String of Pearls

In 2007, the Olympic Property Group (OPG), proposed a trail system as one of several key elements in a plan for 8,000 acres in the Port Gamble area. A trail system was viewed as a viable and progressive way of adding value to OPG’s existing real estate holdings in preparation for the land’s future use. Over 500 residents turned out for the initial meeting concerning OPG’s trail concept. These residents voiced strong support for both establishing a trail system and permanently retaining public access to OPG’s Port Gamble woodlands.

The idea of a regional network of trails took fire, fueling the eventual creation of the North Kitsap Trail Association (NTKA), comprised of community volunteers, who could act in partnership with Kitsap County and OPG. NKTA then reached out to the wider North Kitsap community, and with the assistance of political leaders, local and tribal governments, and others, obtained a grant from the National Park Service to help craft a Master Trail Plan. NKTA has since expanded its Board of Directors and volunteers to try include representatives from all North Kitsap affected communities, trail user groups, and representatives from local governments.

The result is Kitsap County’s “String of Pearls Trail Plan,” connecting local communities, parks, and open space with recreational and non-motorized transportation options, including hiking, equestrian, and wheelchairs. The concept name was borrowed from the historic “Emerald Necklace Park”, a trail system in Boston, MA, which connects local communities and serves as a recreational destination.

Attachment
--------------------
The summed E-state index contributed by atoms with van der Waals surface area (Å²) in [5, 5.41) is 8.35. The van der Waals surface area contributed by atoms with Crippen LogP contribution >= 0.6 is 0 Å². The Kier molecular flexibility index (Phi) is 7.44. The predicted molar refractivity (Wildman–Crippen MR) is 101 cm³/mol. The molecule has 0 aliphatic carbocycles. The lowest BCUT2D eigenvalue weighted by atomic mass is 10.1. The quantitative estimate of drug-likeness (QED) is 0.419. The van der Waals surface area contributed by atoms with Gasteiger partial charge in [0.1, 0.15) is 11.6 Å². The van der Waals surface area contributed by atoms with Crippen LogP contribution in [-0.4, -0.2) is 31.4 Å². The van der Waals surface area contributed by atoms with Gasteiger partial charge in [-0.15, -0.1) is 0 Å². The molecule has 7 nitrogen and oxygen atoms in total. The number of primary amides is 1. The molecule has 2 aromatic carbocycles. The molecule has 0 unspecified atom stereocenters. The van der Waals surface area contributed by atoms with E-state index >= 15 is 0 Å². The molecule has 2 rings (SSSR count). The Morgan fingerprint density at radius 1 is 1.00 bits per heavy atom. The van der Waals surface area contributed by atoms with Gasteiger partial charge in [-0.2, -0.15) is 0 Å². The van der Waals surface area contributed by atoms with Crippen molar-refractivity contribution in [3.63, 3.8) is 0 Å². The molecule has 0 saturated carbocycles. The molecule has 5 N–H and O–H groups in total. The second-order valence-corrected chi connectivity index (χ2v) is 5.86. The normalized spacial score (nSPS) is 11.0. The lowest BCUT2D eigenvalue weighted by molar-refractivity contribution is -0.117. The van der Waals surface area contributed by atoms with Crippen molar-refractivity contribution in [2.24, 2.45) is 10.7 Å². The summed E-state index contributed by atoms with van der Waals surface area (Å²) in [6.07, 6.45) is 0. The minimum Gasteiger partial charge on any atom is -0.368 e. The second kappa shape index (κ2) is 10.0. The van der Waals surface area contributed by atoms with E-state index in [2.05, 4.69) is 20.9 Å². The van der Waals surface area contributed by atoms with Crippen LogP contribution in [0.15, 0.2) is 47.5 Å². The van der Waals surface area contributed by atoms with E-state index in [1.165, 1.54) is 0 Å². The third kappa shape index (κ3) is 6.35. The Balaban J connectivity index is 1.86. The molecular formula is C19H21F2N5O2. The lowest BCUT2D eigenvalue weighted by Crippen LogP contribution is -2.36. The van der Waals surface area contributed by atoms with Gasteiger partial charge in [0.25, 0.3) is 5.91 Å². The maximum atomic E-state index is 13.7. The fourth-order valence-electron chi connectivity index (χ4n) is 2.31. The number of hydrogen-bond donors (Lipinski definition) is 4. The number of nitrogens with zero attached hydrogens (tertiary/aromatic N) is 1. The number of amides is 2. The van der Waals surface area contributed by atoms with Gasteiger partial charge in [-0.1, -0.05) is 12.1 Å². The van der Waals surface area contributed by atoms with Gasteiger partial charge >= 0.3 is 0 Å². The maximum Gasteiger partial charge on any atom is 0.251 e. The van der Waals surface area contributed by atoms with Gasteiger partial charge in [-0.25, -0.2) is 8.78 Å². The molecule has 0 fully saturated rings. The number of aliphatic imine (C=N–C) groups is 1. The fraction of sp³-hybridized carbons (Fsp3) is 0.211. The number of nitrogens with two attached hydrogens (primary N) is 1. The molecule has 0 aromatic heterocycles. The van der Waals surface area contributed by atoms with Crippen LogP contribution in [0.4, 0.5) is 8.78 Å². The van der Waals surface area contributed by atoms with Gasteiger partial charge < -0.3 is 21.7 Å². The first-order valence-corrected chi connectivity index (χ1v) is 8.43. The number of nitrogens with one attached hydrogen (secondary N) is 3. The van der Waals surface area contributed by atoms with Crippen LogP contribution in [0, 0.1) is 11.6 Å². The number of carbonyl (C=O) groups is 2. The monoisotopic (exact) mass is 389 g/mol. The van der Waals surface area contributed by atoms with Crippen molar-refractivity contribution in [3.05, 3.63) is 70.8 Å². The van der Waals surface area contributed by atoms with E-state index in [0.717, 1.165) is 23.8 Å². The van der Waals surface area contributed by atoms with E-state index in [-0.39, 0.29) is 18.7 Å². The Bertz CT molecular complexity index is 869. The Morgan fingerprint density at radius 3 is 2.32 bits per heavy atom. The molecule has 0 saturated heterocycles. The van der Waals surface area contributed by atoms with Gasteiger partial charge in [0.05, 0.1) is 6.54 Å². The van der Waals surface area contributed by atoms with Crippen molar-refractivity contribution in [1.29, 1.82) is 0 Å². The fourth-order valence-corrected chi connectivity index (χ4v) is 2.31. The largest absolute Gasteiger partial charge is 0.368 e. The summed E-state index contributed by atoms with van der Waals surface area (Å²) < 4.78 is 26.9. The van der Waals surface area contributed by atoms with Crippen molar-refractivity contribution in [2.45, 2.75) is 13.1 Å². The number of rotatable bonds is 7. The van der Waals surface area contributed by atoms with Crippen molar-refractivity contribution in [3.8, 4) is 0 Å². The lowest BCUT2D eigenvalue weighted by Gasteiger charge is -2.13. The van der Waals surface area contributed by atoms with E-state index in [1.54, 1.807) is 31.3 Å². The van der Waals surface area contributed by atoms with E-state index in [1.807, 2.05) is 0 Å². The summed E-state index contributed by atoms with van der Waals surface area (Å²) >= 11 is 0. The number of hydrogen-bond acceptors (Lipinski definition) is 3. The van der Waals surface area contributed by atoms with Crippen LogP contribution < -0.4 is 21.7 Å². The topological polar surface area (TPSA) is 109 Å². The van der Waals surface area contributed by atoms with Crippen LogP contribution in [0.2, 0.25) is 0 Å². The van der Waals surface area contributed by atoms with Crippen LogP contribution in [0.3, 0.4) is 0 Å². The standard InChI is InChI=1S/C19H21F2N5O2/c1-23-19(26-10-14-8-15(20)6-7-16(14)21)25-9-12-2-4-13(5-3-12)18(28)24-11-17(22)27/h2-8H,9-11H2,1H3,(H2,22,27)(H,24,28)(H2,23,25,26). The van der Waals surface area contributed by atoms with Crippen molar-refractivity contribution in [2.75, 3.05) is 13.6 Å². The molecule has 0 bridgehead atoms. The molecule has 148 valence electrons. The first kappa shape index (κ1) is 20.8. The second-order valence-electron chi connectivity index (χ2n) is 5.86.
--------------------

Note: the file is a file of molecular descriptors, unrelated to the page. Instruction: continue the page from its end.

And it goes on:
Stretching from the Back Bay to Dorchester, this inviting linear park greenway connects people and nature, just as landscape architect Frederick Law Olmsted intended when he designed it more than 150 years ago.

String Pearls Map

Port Gamble Heritage Park

Port Gamble Forest Heritage Park has been used by the public for decades with permission from the previous owner, Pope Resources, a timber company. Now owned and managed by Kitsap County, the 3,500-acre park in northern Kitsap County is one of the largest county parks in the Continental United States.

The park’s forested uplands and saltwater shoreline support a variety of wildlife and other natural resources, as well as public access and recreation opportunities. The park’s 65 miles of trails include existing logging roads and other trails and are maintained by volunteers with Kitsap County Parks Department's Port Gamble Stewardship Committee. The park will also soon be home to a 177-acre mountain bike ride park with features designed for all skill levels of mountain biking.

The potential east/west and north/south alignments of the STO trail are depicted on the map to the right.

Located between Seattle and the Olympic Peninsula, more than 6 miles of the Sound to Olympics (STO) Trail—a regional trail corridor—are in development through the park. In Kitsap County, the STO has two branches: one connecting with the Bainbridge Island/Seattle     Washington State Ferry, and the other connecting with the Kingston/Edmonds Ferry. The section of the STO from Bainbridge Island, crossing the Hood Canal Bridge into Jefferson County, is also the designated route of the Rails-to-Trails Conservancy’s Great American Rail Trail (GART). The GART, now more than half completed, connects across the entire United States between Washington, DC, and the Pacific Ocean at LaPush.

Port Gamble Forest Heritage Park is a regional attraction.

North Kitsap United Project Map

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